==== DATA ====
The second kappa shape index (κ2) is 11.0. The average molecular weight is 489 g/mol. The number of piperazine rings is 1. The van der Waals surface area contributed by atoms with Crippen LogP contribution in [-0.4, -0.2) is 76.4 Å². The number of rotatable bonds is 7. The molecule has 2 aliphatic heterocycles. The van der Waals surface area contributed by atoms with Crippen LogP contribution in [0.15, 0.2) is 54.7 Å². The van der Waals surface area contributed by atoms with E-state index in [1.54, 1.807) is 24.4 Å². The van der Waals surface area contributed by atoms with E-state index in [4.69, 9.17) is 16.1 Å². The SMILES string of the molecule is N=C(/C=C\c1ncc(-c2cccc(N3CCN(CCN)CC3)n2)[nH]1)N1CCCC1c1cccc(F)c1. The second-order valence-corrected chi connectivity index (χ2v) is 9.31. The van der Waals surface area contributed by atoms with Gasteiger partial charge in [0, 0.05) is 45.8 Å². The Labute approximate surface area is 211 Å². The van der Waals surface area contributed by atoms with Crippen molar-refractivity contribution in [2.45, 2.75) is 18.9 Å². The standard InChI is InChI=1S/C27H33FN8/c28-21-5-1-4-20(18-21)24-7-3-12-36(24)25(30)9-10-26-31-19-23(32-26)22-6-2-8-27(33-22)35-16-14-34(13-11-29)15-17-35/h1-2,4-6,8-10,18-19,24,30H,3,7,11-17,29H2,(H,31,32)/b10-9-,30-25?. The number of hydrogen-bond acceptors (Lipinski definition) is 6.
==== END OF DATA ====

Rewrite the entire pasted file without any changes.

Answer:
The second kappa shape index (κ2) is 11.0. The average molecular weight is 489 g/mol. The number of piperazine rings is 1. The van der Waals surface area contributed by atoms with Crippen LogP contribution in [-0.4, -0.2) is 76.4 Å². The number of rotatable bonds is 7. The molecule has 2 aliphatic heterocycles. The van der Waals surface area contributed by atoms with Crippen LogP contribution in [0.15, 0.2) is 54.7 Å². The van der Waals surface area contributed by atoms with E-state index in [1.54, 1.807) is 24.4 Å². The van der Waals surface area contributed by atoms with E-state index in [4.69, 9.17) is 16.1 Å². The SMILES string of the molecule is N=C(/C=C\c1ncc(-c2cccc(N3CCN(CCN)CC3)n2)[nH]1)N1CCCC1c1cccc(F)c1. The second-order valence-corrected chi connectivity index (χ2v) is 9.31. The van der Waals surface area contributed by atoms with Gasteiger partial charge in [0, 0.05) is 45.8 Å². The Labute approximate surface area is 211 Å². The van der Waals surface area contributed by atoms with Crippen molar-refractivity contribution in [2.45, 2.75) is 18.9 Å². The standard InChI is InChI=1S/C27H33FN8/c28-21-5-1-4-20(18-21)24-7-3-12-36(24)25(30)9-10-26-31-19-23(32-26)22-6-2-8-27(33-22)35-16-14-34(13-11-29)15-17-35/h1-2,4-6,8-10,18-19,24,30H,3,7,11-17,29H2,(H,31,32)/b10-9-,30-25?. The number of hydrogen-bond acceptors (Lipinski definition) is 6.